"We had a review where he was telling me how we advertise [Mazda3] in Italy. The Mazda ad in Italy was "Hey Golf, see you outside!"
"I'll see you outside became an important theme for us. It was, like, does the car have it yet? Is it that aggressive? That became the benchmark we had to have. It helped us to get over the hump."
Also adding drama to the 3 was Mazda's latest design language. The changes the ex-Ford designer was spearheading took place in parallel to the development of the first of Mazda's four Nagare concept cars (Nagare more here, Ryuga, Furai more here and Kazamai more here).
"At the same time while we were doing this, the first of the Nagare concept cars was being developed. At the time they were being developed in parallel, we already knew about the next generation [of 6 and 3] but it was too early to really convert [concept car to production car]... Too big a bridge to cross," van den Aker admits.
"You've got to take calculated risks. Frankly when the Nagare showcar came out [at the Los Angeles Auto Show two years ago] we had no clue if it would be successful. We thought it was beautiful but, hey, we said let's hear what [other] people think, what [other] designers think...
"Because the reaction seemed to be quite positive, it started to become a self-fulfilling prophecy. Now it's easy to look back and say Nagare was it [the new 3] all the time but when you just have one car sitting there, you know..."
But van den Acker confides that if Nagare and its follow-up Ryuga coupe had not been a success, the 3 could not have been tweaked a third time.
"No, what would have happened would have been... Well, this [the Mazda3] would not have started to evolve into Nagare -- it would have started to evolve into something else. This was a proper design from the start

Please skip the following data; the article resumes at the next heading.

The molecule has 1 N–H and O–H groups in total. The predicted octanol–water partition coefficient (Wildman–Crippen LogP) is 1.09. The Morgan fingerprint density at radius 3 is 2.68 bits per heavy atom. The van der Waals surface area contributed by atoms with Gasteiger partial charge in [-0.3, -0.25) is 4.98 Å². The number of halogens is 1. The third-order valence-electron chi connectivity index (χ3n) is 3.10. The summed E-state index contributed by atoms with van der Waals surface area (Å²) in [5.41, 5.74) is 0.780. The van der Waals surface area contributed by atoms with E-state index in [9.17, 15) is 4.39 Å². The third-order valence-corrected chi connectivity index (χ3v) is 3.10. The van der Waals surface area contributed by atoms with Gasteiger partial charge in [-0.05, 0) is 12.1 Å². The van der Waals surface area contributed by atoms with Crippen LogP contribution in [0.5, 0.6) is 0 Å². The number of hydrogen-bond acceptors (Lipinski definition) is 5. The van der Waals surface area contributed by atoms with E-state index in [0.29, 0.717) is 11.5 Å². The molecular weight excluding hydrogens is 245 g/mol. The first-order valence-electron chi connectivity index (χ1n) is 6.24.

"Sure we added some Nagare to the Mazda3. Things like the headlights, the fluidity of the surfaces -- [but] we couldn't have done it if we didn't have the [Nagare] showcars. They just sort or reconfirmed we were on to something."
Van den Acker stopped short of the full 'conversion' though.
"We didn't want to go as far yet as starting to introduce waves on the surfaces. This car was finished by July-August , so there was no time... You still have to learn how to play these new instruments."
But there will be much more of Nagare in the next 3, and before that in the next all-new Mazda6, due in 2011.
"Absolutely [you will see more radical designs], and then we will have the benefit of completely new platforms. Now, you've seen proportional changes that are very small but when you start to re-engineer a platform [more opportunities arise]."
That said, the global design head of Japan's most adventurous mass market car company is far from disappointed with the progress made to date. The current car may be a compromise, but it's not constrained, he says.
"I don't see the new car as constrained, but as designers you always want bigger wheels; you always want shorter overhangs. You always want stuff, you know... In a funny way the bad research result was the best thing that could have happened [to the new 3]. We wouldn't have had this [car, without the bad clinics] -- if the results had been average we might have said 'let's just do it'.